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United States v. Alvarez-Machain

Court Supreme Court, United States
Case number 91-712
Decision title Certiorari to the United States Court of Appeals for the Ninth District
Decision date 15 June 1992
  • United States
  • Humberto Alvarez-Machain
Categories Human rights violations
Keywords abduction, extradition
Other countries involved
  • Mexico
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What happens if a country suspects a national of another country of being involved in the murder of one of its officials? In many cases, the former country will request an extradition of the suspect. But what happens if the latter country refuses?

In this case, the United States Drug Enforcement Agency, having lost one of its own at the hands of a Mexican drug cartel, took matters in its own hands and forcibly abducted one of the suspects, Humberto Alvarez—Machain. In the United States, he was indicted for participation in kidnap and murder. Both the District Court and the Court of Appeal established that the forcible abduction stood in the way of Alvarez-Machain’s trial in the United States. The Supreme Court disagreed, stating that while crossing another state’s border to abduct someone might constitute a violation of international law, it was not a violation of the extradition treaty. Relying on previous case law, the Supreme Court established that Alvarez-Machain’s forcible abduction did not prohibit his trial in a United States court.

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Procedural history

Humberto Alvarez-Machain, a Mexican citizen and resident was forcibly kidnapped from his home and flown to Texas, where he was arrested for his participation in the kidnapping and murder of a Drug Enforcement Administration (DEA) agent and the agent's pilot. After concluding that DEA agents were responsible for the abduction, the District Court dismissed the indictment on the ground that it violated the extradition treaty between the United States and Mexico and ordered Alvarez-Machain’s repatriation. The Court of Appeals confirmed. Based on one of its prior decisions, the Court found that, since the United States had authorised the abduction and since the Mexican government had protested against the treaty violation, jurisdiction was improper. The Supreme Court held that jurisdiction was not affected by the manner in which the accused was brought before it.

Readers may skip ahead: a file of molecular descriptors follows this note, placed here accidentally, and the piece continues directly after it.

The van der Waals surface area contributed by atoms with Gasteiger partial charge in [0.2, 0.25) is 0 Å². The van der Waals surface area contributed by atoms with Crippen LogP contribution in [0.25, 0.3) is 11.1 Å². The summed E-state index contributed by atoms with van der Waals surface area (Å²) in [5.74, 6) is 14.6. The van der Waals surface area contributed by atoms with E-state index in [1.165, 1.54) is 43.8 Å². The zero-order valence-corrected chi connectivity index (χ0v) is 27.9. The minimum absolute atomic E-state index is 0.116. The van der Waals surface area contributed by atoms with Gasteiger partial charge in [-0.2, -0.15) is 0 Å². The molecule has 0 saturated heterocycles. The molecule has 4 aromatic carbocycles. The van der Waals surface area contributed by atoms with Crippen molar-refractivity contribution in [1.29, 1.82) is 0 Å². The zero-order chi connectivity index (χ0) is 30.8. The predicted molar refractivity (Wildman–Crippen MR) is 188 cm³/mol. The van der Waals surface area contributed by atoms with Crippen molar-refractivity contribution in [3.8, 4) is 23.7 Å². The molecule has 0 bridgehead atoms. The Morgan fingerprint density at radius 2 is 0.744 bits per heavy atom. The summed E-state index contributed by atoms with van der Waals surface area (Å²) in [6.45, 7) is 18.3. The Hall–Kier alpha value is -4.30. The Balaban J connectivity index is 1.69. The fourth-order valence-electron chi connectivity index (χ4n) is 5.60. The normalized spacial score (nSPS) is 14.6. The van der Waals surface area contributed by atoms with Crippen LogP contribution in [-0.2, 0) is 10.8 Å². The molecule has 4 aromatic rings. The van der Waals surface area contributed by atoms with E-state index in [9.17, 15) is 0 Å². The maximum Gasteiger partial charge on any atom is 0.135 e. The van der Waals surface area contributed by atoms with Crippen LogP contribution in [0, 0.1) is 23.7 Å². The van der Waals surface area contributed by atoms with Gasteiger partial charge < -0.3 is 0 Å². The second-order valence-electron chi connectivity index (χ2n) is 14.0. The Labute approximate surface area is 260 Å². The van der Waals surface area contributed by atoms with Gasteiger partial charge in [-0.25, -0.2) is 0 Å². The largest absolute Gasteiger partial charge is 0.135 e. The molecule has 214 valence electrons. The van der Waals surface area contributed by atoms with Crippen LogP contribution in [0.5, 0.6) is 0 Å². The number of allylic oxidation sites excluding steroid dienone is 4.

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Related developments

On remand, Alvarez-Machain was tried in federal court. The District Court acquitted him. Alvarez-Machain returned to Mexico and brought a lawsuit against the United States for false arrest and against Mexican national Sosa for violating the law of nations.  The District Court and Court of Appeal (also en banc) confirmed his claim in part. The Supreme Court reversed this decision, ruling that neither Sosa not the US could be found liable of violation of the law of nations.

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Legally relevant facts